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Feb 14th

2010

Posted in Olympics

The Olympic Line – Vancouver’s 2010 Streetcar

When planning a trip to Granville Island, it is necessary to develop a strategy for getting to and from this tourist hot-spot, as parking, walking and public transportation can all prove to be challenging endeavors.  On Saturday night I had plans to head out to G.I but for once did not have to develop an elaborate transportation plan, in fact, my mode of transport was really a no-brainer.

The Olympic Line Streetcar is free, it has a nice range of operating hours (6:30a.m-12:30a.m), and it is a direct trip from the Olympic Village station.  Sounds to good to be true? On the contrary.After trying out the latest addition to Vancouver’s transportation repertoire, I discovered that it was as great as it was made out to be.  I expected it to be crowded, have long line-ups and take a long time to get to the destination.  I was completely wrong.  On the way there we had to wait less than 5 minutes for a streetcar to arrive, on the way back, there was no wait at all.  It was Saturday evening, a time that I expected to be busy, but it was not even close to capacity, with plenty of seating available. The streetcar itself is a beauty: very modern, clean, spacious and comfortable; making for a very enjoyable 5 minute ride to Granville Island.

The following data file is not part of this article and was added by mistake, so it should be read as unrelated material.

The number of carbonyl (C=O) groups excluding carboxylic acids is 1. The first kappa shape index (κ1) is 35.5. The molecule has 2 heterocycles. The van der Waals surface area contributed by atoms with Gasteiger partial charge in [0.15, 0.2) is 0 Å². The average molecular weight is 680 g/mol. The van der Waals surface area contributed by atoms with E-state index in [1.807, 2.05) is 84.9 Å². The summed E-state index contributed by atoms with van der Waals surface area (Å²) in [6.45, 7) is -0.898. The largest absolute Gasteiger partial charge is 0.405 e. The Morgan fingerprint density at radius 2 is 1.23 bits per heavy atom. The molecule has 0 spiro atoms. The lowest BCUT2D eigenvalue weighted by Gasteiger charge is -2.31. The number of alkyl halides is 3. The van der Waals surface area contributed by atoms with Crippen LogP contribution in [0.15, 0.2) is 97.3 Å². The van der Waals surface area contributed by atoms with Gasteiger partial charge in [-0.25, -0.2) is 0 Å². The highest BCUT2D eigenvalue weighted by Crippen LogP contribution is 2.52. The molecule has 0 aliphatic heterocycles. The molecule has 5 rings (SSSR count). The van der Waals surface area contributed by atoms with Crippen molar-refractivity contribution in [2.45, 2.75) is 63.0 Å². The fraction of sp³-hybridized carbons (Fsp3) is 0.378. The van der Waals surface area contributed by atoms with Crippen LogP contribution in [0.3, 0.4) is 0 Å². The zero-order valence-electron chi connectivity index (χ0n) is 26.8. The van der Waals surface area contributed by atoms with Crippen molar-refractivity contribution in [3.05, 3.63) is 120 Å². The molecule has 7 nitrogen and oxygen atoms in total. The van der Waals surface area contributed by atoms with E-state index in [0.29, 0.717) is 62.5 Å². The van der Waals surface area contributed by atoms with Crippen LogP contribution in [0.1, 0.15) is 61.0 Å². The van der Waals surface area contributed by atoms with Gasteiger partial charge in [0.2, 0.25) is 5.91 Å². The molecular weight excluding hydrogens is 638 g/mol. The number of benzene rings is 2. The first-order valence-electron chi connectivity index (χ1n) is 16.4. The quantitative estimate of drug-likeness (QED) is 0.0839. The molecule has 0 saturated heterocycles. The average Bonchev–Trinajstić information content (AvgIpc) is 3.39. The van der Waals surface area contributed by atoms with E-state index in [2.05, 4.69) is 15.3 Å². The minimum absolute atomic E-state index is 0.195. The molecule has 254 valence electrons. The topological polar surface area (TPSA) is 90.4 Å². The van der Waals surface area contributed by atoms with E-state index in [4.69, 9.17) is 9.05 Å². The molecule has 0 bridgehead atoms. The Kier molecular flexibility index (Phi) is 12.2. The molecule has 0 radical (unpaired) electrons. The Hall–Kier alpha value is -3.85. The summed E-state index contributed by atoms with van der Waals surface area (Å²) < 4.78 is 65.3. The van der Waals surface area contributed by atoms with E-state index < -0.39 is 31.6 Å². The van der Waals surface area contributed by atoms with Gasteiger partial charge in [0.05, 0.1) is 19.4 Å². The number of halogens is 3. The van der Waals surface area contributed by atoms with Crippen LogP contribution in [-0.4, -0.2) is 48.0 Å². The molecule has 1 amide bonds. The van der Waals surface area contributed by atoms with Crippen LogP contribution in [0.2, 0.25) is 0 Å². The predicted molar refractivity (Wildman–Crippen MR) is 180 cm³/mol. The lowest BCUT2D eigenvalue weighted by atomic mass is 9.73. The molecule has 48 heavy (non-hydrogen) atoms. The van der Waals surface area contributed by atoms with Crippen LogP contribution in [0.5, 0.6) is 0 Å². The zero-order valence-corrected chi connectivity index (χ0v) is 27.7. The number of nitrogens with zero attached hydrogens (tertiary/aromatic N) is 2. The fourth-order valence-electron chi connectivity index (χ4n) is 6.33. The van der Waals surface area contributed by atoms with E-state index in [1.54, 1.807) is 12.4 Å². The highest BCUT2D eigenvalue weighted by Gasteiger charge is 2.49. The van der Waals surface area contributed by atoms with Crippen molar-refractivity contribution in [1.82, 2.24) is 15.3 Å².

One thing that surprised me was the lack of corporate branding and sponsorship.  The outside of the car had some signage which advertised Bombardier’s commitment to sustainable transport options. The only logos that could be found at the station or on the train were Bombardier, the City of Vancouver and the Vancouver 2010 Olympic and Paralympic Winter Games.  The inside of the train had TV’s dropping down from the ceiling but only had a still shot saying “Welcome, Bienvenue”  If this project became a permanent fixture, I would suspect the typical advertising that is present on the Skytrain to take over the streetcar; but for now, as a pilot/test project, it seemed fitting that Bombardier would be promoting itself, and its great product.

The Bombardier Streetcar certainly lives up to the bill as a clean, sustainable public transit option; an option that I hope the City of Vancouver is able to permanently implement moving forward.

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